Employee disengagement is at a seven-year high, as nearly a fifth of American workers feel apathetic and unhappy with their jobs.
- A recent Gallup study found that U.S. employee engagement is at its lowest in seven years, with 18% of employees feeling “actively disengaged” in their work.
- McKinsey reports that these workers largely feel undervalued by their companies or teammates and do not feel connected to or rewarded by their work.
- In a recent Fortune op-ed, Time Etc. CEO Barnaby Lashbrooke claims that his workforce performance improved by 20% by replacing “managers” and “coaches” while changing his company’s approach to building relationships with employees.
- Coaches were hired at a rate of one per six employees, performed workshops, and helped their subordinates build a stronger connection to the company’s mission and values.
Why It’s Important
The disconnect between workers and their jobs is evidenced by the growing “quiet quitting” and “Great Resignation” trends of last year, with thousands of employees expressing their apathy and frustration with their jobs. Employers and hiring managers were panicked by the trends, as fears of productivity decline and worker shortages created concerns about the future. These trends have largely continued into this year.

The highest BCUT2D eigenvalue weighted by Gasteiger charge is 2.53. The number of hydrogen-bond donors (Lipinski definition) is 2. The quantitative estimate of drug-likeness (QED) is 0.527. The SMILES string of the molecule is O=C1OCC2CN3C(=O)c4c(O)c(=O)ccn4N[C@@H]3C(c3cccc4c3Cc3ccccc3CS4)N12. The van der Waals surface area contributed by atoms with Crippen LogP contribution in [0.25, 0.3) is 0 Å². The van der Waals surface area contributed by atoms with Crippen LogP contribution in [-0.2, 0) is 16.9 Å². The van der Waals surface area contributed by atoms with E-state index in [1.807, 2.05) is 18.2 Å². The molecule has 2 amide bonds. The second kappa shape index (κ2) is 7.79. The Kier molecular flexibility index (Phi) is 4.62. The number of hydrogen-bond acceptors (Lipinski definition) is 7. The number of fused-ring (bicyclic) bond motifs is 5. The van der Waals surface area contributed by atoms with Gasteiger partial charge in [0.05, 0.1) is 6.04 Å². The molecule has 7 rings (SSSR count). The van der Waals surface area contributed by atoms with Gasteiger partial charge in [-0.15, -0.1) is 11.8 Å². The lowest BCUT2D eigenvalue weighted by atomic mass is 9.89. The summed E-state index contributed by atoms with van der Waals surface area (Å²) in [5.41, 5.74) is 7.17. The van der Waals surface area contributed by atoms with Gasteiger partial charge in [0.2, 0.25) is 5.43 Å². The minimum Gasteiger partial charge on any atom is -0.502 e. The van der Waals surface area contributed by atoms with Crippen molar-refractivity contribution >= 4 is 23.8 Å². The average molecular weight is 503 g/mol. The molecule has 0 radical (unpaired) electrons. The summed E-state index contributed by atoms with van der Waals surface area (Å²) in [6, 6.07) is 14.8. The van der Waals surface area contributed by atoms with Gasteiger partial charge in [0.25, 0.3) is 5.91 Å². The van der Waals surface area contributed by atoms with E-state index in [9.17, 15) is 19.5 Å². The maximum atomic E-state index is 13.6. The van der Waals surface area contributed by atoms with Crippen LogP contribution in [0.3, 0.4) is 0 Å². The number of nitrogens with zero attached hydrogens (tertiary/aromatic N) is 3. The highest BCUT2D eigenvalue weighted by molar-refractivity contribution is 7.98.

Lashbrooke claims that his solution has made a significant impact on improving the lives of his employees and improving productivity. Employee turnover decreased, and Time Etc. jumped to the top of Gallup’s Q12 Survey on employee engagement.
“Our coaches have one very clear job to do: to help our employees be as productive as possible and, in doing so, achieve more. They offer close mentoring and feedback, encourage employees to identify how they work best, and ensure they are offered training and support to develop professionally. Like managers, coaches are still there to act as a first port of call when challenges arise. But instead of directing from above, the focus is on empowering and supporting the employee to find their own way forward,” says Lashbrooke.
Michael Lin is an Arizona-based leadership coach who teaches leadership seminars nationwide on how to manage employees through brutal and compassionate honesty and leadership. He tells Leaders Media that being a leader is a people business. “The truth will set you free, but it will hurt first. The right employees want to coach and want to learn.” Building connections with employees can be difficult but it pays off.
“Managers need to listen to these employees; to understand why they’re frustrated. You need to find their blindspots and discover what is holding them back. Make them feel like you understand their pain and suffering; to help them find solutions. If this employee is career-oriented, you need to help prevent them from burning out. Workers need the ability to apply themselves and endure emotional hardships while learning,” says Lin.
Not every employee is going to be responsive to this form of training and engagement, but not every employee is right for the job. Lin uses the example of a sports coach teaching a man who enjoys pizza and beer. The greatest coach in the world could not turn him into a football player. Sometimes a manager needs to tell the difference between employees that want to work and those that do not. Those who do want to work will be highly receptive to growth and see their productivity increase.